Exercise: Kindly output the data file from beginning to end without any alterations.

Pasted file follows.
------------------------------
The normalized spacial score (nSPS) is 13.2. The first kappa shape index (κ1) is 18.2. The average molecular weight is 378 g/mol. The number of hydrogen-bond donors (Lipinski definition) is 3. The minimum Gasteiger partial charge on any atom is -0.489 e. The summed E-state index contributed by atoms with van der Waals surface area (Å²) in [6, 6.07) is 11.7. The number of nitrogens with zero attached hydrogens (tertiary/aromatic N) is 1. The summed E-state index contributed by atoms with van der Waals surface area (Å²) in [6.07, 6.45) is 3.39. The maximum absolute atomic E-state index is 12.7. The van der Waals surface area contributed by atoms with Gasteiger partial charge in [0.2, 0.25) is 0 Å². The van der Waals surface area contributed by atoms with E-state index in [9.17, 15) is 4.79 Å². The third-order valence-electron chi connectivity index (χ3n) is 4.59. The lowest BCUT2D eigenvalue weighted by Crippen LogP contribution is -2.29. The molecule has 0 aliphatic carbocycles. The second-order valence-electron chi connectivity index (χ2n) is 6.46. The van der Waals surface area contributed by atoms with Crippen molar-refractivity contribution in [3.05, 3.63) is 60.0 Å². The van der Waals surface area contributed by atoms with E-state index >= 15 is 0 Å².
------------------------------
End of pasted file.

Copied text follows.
The normalized spacial score (nSPS) is 13.2. The first kappa shape index (κ1) is 18.2. The average molecular weight is 378 g/mol. The number of hydrogen-bond donors (Lipinski definition) is 3. The minimum Gasteiger partial charge on any atom is -0.489 e. The summed E-state index contributed by atoms with van der Waals surface area (Å²) in [6, 6.07) is 11.7. The number of nitrogens with zero attached hydrogens (tertiary/aromatic N) is 1. The summed E-state index contributed by atoms with van der Waals surface area (Å²) in [6.07, 6.45) is 3.39. The maximum absolute atomic E-state index is 12.7. The van der Waals surface area contributed by atoms with Gasteiger partial charge in [0.2, 0.25) is 0 Å². The van der Waals surface area contributed by atoms with E-state index in [9.17, 15) is 4.79 Å². The third-order valence-electron chi connectivity index (χ3n) is 4.59. The lowest BCUT2D eigenvalue weighted by Crippen LogP contribution is -2.29. The molecule has 0 aliphatic carbocycles. The second-order valence-electron chi connectivity index (χ2n) is 6.46. The van der Waals surface area contributed by atoms with Crippen molar-refractivity contribution in [3.05, 3.63) is 60.0 Å². The van der Waals surface area contributed by atoms with E-state index >= 15 is 0 Å².